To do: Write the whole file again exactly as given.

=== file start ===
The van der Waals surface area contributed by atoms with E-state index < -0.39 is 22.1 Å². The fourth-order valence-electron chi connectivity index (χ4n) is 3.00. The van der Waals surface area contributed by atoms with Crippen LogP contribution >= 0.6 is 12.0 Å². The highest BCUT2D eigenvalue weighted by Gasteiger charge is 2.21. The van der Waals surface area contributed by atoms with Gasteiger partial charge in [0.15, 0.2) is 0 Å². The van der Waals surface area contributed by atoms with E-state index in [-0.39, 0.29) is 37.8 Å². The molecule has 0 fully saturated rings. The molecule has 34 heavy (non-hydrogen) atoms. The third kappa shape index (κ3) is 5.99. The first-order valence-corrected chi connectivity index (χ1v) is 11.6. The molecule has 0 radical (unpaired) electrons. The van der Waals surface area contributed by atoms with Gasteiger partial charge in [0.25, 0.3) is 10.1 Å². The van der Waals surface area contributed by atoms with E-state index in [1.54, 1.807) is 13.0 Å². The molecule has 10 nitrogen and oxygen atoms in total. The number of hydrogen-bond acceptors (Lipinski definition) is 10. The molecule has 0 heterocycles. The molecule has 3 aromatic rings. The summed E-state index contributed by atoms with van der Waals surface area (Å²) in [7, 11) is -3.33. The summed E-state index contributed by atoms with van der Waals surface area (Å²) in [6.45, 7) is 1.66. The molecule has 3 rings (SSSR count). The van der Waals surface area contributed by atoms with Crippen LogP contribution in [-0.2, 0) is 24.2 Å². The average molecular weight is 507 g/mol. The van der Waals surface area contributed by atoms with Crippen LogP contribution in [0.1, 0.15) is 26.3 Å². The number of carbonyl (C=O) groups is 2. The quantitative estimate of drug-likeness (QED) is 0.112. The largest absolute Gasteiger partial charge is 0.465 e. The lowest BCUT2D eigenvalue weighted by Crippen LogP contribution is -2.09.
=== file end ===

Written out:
The van der Waals surface area contributed by atoms with E-state index < -0.39 is 22.1 Å². The fourth-order valence-electron chi connectivity index (χ4n) is 3.00. The van der Waals surface area contributed by atoms with Crippen LogP contribution >= 0.6 is 12.0 Å². The highest BCUT2D eigenvalue weighted by Gasteiger charge is 2.21. The van der Waals surface area contributed by atoms with Gasteiger partial charge in [0.15, 0.2) is 0 Å². The van der Waals surface area contributed by atoms with E-state index in [-0.39, 0.29) is 37.8 Å². The molecule has 0 fully saturated rings. The molecule has 34 heavy (non-hydrogen) atoms. The third kappa shape index (κ3) is 5.99. The first-order valence-corrected chi connectivity index (χ1v) is 11.6. The molecule has 0 radical (unpaired) electrons. The van der Waals surface area contributed by atoms with Gasteiger partial charge in [0.25, 0.3) is 10.1 Å². The van der Waals surface area contributed by atoms with E-state index in [1.54, 1.807) is 13.0 Å². The molecule has 10 nitrogen and oxygen atoms in total. The number of hydrogen-bond acceptors (Lipinski definition) is 10. The molecule has 0 heterocycles. The molecule has 3 aromatic rings. The summed E-state index contributed by atoms with van der Waals surface area (Å²) in [7, 11) is -3.33. The summed E-state index contributed by atoms with van der Waals surface area (Å²) in [6.45, 7) is 1.66. The molecule has 3 rings (SSSR count). The van der Waals surface area contributed by atoms with Crippen LogP contribution in [-0.2, 0) is 24.2 Å². The average molecular weight is 507 g/mol. The van der Waals surface area contributed by atoms with Crippen LogP contribution in [0.1, 0.15) is 26.3 Å². The number of carbonyl (C=O) groups is 2. The quantitative estimate of drug-likeness (QED) is 0.112. The largest absolute Gasteiger partial charge is 0.465 e. The lowest BCUT2D eigenvalue weighted by Crippen LogP contribution is -2.09.